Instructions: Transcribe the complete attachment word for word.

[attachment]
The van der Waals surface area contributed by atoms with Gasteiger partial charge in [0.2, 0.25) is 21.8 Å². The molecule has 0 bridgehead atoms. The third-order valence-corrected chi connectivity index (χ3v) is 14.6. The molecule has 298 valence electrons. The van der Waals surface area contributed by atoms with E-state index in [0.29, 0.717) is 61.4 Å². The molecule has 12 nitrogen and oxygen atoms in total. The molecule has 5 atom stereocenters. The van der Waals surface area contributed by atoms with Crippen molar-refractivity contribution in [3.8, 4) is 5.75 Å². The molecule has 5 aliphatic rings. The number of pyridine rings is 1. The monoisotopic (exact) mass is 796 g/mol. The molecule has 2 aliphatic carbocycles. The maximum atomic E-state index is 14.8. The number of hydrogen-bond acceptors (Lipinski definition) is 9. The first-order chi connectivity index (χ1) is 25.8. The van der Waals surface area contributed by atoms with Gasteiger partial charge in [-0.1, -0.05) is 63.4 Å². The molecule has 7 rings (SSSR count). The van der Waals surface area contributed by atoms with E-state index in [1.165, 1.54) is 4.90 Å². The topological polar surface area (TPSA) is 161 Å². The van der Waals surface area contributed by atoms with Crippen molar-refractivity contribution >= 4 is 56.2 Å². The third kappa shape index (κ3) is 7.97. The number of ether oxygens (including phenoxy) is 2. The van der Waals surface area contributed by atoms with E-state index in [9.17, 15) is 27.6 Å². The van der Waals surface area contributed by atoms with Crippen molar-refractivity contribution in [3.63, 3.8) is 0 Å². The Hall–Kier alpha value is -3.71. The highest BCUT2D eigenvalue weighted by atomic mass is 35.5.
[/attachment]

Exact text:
The van der Waals surface area contributed by atoms with Gasteiger partial charge in [0.2, 0.25) is 21.8 Å². The molecule has 0 bridgehead atoms. The third-order valence-corrected chi connectivity index (χ3v) is 14.6. The molecule has 298 valence electrons. The van der Waals surface area contributed by atoms with E-state index in [0.29, 0.717) is 61.4 Å². The molecule has 12 nitrogen and oxygen atoms in total. The molecule has 5 atom stereocenters. The van der Waals surface area contributed by atoms with Crippen molar-refractivity contribution in [3.8, 4) is 5.75 Å². The molecule has 5 aliphatic rings. The number of pyridine rings is 1. The monoisotopic (exact) mass is 796 g/mol. The molecule has 2 aliphatic carbocycles. The maximum atomic E-state index is 14.8. The number of hydrogen-bond acceptors (Lipinski definition) is 9. The first-order chi connectivity index (χ1) is 25.8. The van der Waals surface area contributed by atoms with Gasteiger partial charge in [-0.1, -0.05) is 63.4 Å². The molecule has 7 rings (SSSR count). The van der Waals surface area contributed by atoms with E-state index in [1.165, 1.54) is 4.90 Å². The topological polar surface area (TPSA) is 161 Å². The van der Waals surface area contributed by atoms with Crippen molar-refractivity contribution >= 4 is 56.2 Å². The third kappa shape index (κ3) is 7.97. The number of ether oxygens (including phenoxy) is 2. The van der Waals surface area contributed by atoms with E-state index in [9.17, 15) is 27.6 Å². The van der Waals surface area contributed by atoms with Crippen molar-refractivity contribution in [3.63, 3.8) is 0 Å². The Hall–Kier alpha value is -3.71. The highest BCUT2D eigenvalue weighted by atomic mass is 35.5.